Yesterday the Civil War Trust made a major change with their organizational focus. Though the name does not change, the Trust’s efforts extend to preservation of Revolutionary War battlefields. In the web announcement (on the Campaign 1776 web site), the Trust said:
Nearly 240 years after the “shot heard ‘round the world” signaled the beginning of the journey toward American independence, historians and preservationists gathered in Princeton, N.J., to launch the first-ever national initiative to protect and interpret the battlefields of the Revolutionary War. The new effort, titled ‘Campaign 1776,’ is a project of the Civil War Trust, the nation’s most successful battlefield preservation advocate. Campaign 1776 will employ the same proven strategy of harnessing public-private partnerships to permanently protect hallowed ground that has made the Civil War Trust one of the country’s top charitable land conservation organizations.
The efforts will soon extend to War of 1812 battlefields.
The first preservation target for Campaign 1776 is 4.6 acres at Princeton, New Jersey. The Trust is calling for $25,000 in donations. That’s a low jump for an organization which has preserved thousands of acres and routinely calls for millions of dollars for Civil War sites. You will see from the campaign page, the Trust is taking its familiar and very successful format from Civil War projects and applying that to these new targets… with a little adaptation, of course.
Adaptation? Yes, let me offer examples. A one page summary of the American Revolution… but before you give me the rolling eyes treatment, thing about it. We all know about the dearth of knowledge about history among the general American population. I don’t need to play back some “in the street” interviews or a compilation of political gaffes to demonstrate that. And lets face it, if one mentions “the war” in conversation here in the U.S., very likely that is one of two – the Civil War or World War II. Those have gotten the most print and film play. So in most cases, convincing someone that Revolutionary War battlefields are important enough to put money on, the discussion has to start with “what was that war about?” How many out there will understand “Southern Campaign” outside of the context of Richard Nixon? So, I’d not give the eye-roll to what you might think a “introductory-level” opening.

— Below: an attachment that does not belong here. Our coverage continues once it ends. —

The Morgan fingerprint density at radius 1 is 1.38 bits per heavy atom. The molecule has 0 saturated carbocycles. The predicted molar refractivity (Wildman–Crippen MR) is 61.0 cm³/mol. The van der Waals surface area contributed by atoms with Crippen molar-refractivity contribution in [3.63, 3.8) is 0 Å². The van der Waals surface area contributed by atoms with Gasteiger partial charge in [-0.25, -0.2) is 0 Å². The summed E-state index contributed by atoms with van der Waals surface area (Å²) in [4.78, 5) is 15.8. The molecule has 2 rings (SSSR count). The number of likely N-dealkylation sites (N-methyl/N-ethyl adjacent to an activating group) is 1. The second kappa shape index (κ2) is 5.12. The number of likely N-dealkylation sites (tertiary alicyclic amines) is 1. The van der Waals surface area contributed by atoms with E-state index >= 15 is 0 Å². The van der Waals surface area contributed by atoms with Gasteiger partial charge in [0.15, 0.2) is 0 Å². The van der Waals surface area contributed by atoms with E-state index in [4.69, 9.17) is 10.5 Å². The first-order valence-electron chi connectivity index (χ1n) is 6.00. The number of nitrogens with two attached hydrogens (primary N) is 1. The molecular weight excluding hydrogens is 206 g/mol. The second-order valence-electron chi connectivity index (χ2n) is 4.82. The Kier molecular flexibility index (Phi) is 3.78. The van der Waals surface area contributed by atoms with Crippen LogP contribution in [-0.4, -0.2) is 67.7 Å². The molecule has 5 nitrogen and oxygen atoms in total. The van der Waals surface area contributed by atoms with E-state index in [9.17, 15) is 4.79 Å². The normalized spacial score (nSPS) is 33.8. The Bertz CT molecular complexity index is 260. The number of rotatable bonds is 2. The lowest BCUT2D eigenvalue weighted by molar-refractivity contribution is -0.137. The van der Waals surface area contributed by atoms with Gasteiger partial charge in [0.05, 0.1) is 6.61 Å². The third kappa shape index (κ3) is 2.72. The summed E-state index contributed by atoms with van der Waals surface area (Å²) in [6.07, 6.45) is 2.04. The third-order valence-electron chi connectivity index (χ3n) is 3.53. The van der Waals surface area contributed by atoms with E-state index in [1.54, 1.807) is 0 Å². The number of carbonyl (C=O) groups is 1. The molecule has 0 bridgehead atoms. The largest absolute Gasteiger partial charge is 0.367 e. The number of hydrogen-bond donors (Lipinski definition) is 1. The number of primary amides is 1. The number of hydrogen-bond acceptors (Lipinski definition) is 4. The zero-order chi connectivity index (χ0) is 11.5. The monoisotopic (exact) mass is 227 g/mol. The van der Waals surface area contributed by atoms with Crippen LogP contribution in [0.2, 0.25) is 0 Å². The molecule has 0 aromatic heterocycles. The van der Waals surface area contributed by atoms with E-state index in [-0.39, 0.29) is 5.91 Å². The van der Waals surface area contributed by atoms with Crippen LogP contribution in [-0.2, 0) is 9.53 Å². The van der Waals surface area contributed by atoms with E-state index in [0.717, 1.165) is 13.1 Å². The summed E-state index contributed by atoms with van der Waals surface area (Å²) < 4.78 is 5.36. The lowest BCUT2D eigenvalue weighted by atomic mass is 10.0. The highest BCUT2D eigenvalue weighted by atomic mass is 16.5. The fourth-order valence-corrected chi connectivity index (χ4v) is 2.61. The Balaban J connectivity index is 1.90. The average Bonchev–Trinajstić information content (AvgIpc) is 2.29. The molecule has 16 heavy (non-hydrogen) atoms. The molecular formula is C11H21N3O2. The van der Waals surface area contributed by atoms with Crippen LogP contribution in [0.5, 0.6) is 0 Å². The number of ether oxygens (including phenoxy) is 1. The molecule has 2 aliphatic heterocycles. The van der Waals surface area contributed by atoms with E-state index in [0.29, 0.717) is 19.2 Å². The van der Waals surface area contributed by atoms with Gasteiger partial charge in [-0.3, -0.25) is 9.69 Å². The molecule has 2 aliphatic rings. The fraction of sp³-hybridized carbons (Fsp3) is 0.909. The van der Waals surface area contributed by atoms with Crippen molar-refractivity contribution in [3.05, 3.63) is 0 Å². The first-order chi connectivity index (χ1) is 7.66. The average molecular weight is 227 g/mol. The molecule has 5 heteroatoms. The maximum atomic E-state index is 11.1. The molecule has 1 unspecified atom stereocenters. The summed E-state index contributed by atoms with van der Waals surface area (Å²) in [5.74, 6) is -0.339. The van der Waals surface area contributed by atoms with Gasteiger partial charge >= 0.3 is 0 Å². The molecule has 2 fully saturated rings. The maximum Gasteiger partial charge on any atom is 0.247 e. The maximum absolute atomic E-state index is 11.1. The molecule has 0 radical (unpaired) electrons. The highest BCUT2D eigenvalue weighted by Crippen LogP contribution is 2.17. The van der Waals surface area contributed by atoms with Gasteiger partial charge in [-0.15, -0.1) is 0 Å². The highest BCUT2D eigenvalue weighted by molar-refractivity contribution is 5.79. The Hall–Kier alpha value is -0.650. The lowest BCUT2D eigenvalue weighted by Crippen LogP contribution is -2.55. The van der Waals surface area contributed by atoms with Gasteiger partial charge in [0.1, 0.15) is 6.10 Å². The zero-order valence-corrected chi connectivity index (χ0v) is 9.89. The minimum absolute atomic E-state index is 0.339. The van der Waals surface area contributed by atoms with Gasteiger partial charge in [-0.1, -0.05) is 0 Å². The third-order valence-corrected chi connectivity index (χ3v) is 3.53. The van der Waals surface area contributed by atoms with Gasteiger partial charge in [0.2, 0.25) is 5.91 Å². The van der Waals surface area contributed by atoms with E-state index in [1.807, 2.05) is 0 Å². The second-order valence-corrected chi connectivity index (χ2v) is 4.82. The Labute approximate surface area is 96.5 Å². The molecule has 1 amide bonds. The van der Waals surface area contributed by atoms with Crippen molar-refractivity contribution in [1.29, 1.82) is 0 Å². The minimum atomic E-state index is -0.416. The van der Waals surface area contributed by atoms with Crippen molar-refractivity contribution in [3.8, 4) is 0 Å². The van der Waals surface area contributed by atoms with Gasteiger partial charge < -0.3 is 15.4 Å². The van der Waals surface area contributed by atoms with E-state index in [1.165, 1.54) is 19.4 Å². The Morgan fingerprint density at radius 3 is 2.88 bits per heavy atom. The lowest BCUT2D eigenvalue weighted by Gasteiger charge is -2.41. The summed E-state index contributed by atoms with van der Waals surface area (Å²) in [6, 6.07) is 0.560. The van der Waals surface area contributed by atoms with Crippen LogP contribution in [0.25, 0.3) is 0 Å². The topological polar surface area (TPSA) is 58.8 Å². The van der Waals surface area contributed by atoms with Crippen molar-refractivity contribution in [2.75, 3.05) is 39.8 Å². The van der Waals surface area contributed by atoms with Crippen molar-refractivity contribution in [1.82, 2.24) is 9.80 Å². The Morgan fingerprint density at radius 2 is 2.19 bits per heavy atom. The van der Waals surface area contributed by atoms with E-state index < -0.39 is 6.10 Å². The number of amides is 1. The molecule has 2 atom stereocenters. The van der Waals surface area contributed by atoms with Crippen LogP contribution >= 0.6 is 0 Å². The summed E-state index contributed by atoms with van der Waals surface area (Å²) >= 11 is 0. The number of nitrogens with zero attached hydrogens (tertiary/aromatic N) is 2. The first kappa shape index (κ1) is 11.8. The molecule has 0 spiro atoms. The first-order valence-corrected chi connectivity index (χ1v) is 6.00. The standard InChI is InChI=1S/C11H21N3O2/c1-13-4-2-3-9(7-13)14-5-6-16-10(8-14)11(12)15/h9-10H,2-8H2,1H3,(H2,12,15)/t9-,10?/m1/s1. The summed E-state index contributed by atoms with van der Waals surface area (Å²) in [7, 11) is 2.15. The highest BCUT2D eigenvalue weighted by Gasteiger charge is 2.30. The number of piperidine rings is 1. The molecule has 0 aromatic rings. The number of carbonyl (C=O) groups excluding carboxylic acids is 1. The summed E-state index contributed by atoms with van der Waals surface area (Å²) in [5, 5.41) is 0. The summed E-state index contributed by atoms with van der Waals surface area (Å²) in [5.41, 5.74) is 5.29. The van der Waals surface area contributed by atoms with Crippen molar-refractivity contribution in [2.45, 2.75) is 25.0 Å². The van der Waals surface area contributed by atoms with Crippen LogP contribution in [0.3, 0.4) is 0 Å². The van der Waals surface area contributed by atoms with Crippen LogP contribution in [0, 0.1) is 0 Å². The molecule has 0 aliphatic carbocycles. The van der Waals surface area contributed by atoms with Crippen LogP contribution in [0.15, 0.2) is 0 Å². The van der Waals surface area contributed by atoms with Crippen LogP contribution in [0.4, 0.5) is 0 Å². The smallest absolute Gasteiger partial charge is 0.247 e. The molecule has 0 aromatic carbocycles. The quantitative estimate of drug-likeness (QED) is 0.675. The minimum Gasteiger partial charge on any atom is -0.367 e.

Adaptation? Yes, for new allies. The Trust has long worked with the National Park Service (through the American Battlefield Protection Program) and with other organizations in the ranks, such as National Trust for Historic Preservation and Journey Through Hallowed Ground at the national level. Likewise the Trust has partnered with local organizations, too many to list here, to bring the “small” preservation efforts to the fore. There are some local organizations already focused on Revolutionary War and War of 1812 preservation. Crossroads of the American Revolution (Revolutionary New Jersey) is one highlighted with the Princeton effort. At the national level, while many of the “Civil War” allies apply, there are other organizations to bring into the conversation, such as the Society of the Cincinnati. These new alliances will only add to and strengthen the conversation about preservation.
I see the Trust’s additions as a natural evolution towards a broader discussion of battlefield preservation. But I’m sure there are some out there who will voice concern that these battlefields from other wars will detract from the core mission focused on the Civil War … or maybe just be a token effort suffering in the shadows of those established preservation efforts. If I may offer a counterpoint to that, consider this:
That Civil War Trails marker is located on the Yorktown Battlefield. While everyone (we hope) would identify Yorktown as a Revolutionary War battle of great importance, few would pause for the Civil War events at the same location. Certainly the same things that brought the colonists to the Peninsula, brought soldiers to Yorktown… again and again. And that is just a handy example, as I could well cover several pages here on the blog with sites with some Revolutionary War and Civil War connections. It’s a common theme with history. Our physical world has layers upon layers of history. We just have to know how best to view that. And it helps that, in the case of the site above, different organizations have preserved and interpreted.
At the same time, we in the Civil War-centered discussions need to recognize that “our” great chapter of the history book is but one chapter. It is a part of this great story arc that is the American experience. Unfortunately, in our progress driven existence, a lot of things get recycled. Particularly places where history happened. I think of it this way: If some of my preservation budget goes to help a Revolutionary War site, then it is not just the “matching” donation I’m banking on, but rather in the longer sense the “matching” interest that such encourages. The more people that are sensitive in the interest of historic preservation, the healthier our knowledge of history becomes.